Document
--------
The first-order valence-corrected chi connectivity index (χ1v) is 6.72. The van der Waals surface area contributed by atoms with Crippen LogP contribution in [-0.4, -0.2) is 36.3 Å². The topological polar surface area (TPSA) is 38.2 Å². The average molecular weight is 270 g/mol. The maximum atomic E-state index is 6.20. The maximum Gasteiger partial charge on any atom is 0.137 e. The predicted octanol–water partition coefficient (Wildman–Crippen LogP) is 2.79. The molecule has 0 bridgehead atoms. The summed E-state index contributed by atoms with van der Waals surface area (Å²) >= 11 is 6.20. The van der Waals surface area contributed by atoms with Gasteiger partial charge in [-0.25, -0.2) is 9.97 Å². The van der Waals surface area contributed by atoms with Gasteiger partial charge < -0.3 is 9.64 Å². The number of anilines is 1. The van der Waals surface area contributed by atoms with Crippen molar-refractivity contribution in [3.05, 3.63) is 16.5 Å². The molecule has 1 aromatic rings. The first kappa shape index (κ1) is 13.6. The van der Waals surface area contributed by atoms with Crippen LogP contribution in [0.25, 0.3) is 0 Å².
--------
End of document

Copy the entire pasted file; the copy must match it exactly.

The first-order valence-corrected chi connectivity index (χ1v) is 6.72. The van der Waals surface area contributed by atoms with Crippen LogP contribution in [-0.4, -0.2) is 36.3 Å². The topological polar surface area (TPSA) is 38.2 Å². The average molecular weight is 270 g/mol. The maximum atomic E-state index is 6.20. The maximum Gasteiger partial charge on any atom is 0.137 e. The predicted octanol–water partition coefficient (Wildman–Crippen LogP) is 2.79. The molecule has 0 bridgehead atoms. The summed E-state index contributed by atoms with van der Waals surface area (Å²) >= 11 is 6.20. The van der Waals surface area contributed by atoms with Gasteiger partial charge in [-0.25, -0.2) is 9.97 Å². The van der Waals surface area contributed by atoms with Gasteiger partial charge < -0.3 is 9.64 Å². The number of anilines is 1. The van der Waals surface area contributed by atoms with Crippen molar-refractivity contribution in [3.05, 3.63) is 16.5 Å². The molecule has 1 aromatic rings. The first kappa shape index (κ1) is 13.6. The van der Waals surface area contributed by atoms with Crippen LogP contribution in [0.25, 0.3) is 0 Å².